Archive for January 2013

Yad Drawkcab!

January 31, 2013

Translation:  Backward Day!

Today is Backward Day. Don’t get up. Say goodnight and stay in bed.

Okay. If you must get up, get up on the wrong side of the bed. Wear your clothes backwards. Walk backwards. Talk backwards. You’ve heard of breakfast for lunch. How about dinner for breakfast, starting with dessert? Now that’s a treat!

Backward is the way to go today. Have some fun. Tomorrow you can put your best foot forward.


A perfect book for Backward Day is The End written by David LaRochelle and illustrated by Richard Egielski. The story begins with “And they lived happily ever after.” Yes, it begins at the end and works its way back to the beginning. Cause and effect becomes effect and cause. Besides the usual fairy tale characters of princess, prince, giant, and dragon, this book includes bunny rabbits, a giant tomato, a teacup, lemons, and a blue flying pig that appears throughout the story. Whether you read it backwards or forwards, this clever story with its colorful illustrations is sure to entertain readers.

More Backward books:

Mirror Mirror A Book of Reversible Verse written by Marilyn Singer and illustrated by Josee Masse (Dutton Juvenile, 2010)

Tell Me the Day Backwards written by Albert Lamb and illustrated by David McPhail (Candlewick Press, 2011)

The Backward Day written by Ruth Krauss and illustrated by Marc Simont (NYR Children’s Collection, 2007)    



January 24, 2013

Books are fascinating. When my niece gave me a copy of Riley Child-Rhymes with Hoosier Pictures written by James Whitcomb Riley, I was captivated. The book is an 1898 edition and belonged to my great aunt. The pages are yellowed and it’s falling apart, but Riley’s poems and the Hoosier Pictures by Will Vawter are all there. I was holding a treasure!


James Whitcomb Riley (1849-1916) was known as the Hoosier Poet because of the poems he wrote, using childhood memories and dialect of his home state of Indiana The illustrations, known as Hoosier Pictures, were created by Will Vawter (1871-1941), also of Indiana. He worked closely with Riley and illustrated many of Riley’s works.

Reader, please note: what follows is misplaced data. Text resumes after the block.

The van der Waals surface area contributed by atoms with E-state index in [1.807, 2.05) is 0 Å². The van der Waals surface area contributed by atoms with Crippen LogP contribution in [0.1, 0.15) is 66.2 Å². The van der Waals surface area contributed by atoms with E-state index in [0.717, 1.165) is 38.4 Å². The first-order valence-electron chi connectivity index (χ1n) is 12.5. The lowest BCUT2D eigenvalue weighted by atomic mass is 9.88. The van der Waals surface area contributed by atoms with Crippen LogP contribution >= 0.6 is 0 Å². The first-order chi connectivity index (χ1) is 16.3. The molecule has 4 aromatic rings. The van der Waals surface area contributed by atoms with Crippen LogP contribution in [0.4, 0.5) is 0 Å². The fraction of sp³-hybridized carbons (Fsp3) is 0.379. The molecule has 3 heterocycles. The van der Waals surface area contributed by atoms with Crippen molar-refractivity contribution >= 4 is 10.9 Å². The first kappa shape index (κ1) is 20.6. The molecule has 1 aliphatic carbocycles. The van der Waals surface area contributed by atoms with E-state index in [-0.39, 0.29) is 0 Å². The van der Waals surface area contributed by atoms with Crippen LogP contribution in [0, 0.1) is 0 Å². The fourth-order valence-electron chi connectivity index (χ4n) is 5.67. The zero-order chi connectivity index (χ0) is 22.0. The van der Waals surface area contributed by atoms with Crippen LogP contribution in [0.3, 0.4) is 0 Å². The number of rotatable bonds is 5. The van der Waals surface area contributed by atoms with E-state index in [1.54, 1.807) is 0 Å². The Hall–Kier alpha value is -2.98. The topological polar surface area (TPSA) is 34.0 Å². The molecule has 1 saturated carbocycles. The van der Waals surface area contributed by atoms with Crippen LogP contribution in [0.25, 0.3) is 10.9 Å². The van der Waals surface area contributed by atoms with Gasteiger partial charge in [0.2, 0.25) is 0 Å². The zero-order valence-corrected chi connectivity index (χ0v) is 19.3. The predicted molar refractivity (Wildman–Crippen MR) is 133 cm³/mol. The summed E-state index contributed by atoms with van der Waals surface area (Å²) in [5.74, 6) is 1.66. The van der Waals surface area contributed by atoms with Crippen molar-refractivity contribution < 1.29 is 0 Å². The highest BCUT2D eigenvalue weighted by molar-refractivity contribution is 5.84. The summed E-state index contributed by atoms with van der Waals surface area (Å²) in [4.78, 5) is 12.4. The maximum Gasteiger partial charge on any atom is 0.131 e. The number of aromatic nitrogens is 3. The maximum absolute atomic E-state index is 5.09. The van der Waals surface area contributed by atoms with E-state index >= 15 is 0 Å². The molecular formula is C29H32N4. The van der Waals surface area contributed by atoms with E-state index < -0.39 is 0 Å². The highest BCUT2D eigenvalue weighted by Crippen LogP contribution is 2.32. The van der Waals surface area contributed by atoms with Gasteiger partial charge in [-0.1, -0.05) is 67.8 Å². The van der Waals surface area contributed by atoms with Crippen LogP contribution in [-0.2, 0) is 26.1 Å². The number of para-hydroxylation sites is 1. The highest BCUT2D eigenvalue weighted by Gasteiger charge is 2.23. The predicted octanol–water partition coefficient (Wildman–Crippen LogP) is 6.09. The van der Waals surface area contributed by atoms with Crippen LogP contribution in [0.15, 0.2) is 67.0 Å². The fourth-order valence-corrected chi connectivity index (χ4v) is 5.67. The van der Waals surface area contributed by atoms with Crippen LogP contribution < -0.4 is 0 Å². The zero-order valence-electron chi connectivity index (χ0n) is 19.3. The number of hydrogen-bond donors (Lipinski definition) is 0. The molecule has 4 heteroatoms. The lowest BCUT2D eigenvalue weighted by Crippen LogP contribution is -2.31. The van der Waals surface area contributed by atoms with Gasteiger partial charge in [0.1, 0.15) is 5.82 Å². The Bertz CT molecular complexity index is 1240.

In Child-Rhymes, Vawter’s black and white illustrations enhance Riley’s poems. Some poems are short and others are longer and tell a story. “Little Orphant Annie” entertains children with witch-tales and warns them “the Gobble-uns ‘at gits you Ef you Don’t Watch Out!” “The Bear Story” is a funny tale of how a youngster went out to kill a bear. It reminds me of how children love to exaggerate when telling adventures of their own. In “The Happy Little Cripple,” Riley writes about a little child who has “Curv’ture of the Spine” and whose Pa “runned away” because he was drunk. They’re not your ordinary rhymes of today, but Riley’s poems provide humor and insight into what life was like in simpler times.

This new-found treasure has been a source of entertainment and has enriched my life.

Let It Snow! Let It Snow! Let It Snow!

January 17, 2013

As the announcements of the Caldecott and Newbery Awards approach, I came across the 1948 Caldecott winner. White Snow Bright Snow was written by Alvin Tresselt and illustrated by Roger Duvoisin.

The eighteen inches of snow we had dumped on us days before Christmas has all but disappeared, and I find myself yearning for more of the fluffy white stuff. White Snow Bright Snow is the perfect answer for the winter season. It’s an ideal book to cuddle up with someone special in front of a nice warm fire and read together.


The book starts with a snow poem, which sets the stage for what is to follow. As the story begins, the postman, the farmer, the policeman and his wife, the children, and even the rabbits are anticipating what is to come. Suddenly, snowflakes appear. The adults deal with the snow in very practical ways, but the children laugh and dance while trying to catch snowflakes on their tongues. During the day and into the night, the snow falls to create a beautiful white landscape as can be seen by Duvoisin’s double-page spread. The next day the children and the rabbits take advantage of the snow, enjoying their time outside. The adults go about their daily chores despite the snow. The snow slowly melts as the story comes to a close. “…the smell of wet brown earth filled the warm air.” When the children see the first robin, they know spring has arrived.

Tresselt’s lyrical language found throughout the story adds to the beauty of the book. And Roger Duvoisin’s use of bright red and yellow make the pages sparkle against the more subdued background colors. The team of Tresselt and Duvoisin make this book a classic.

I eagerly anticipate the new Caldecott Award winner and Caldecott Honor books.

Enjoy these snowy picture books:

Snow written by Cynthia Rylant and illustrated by Lauren Stringer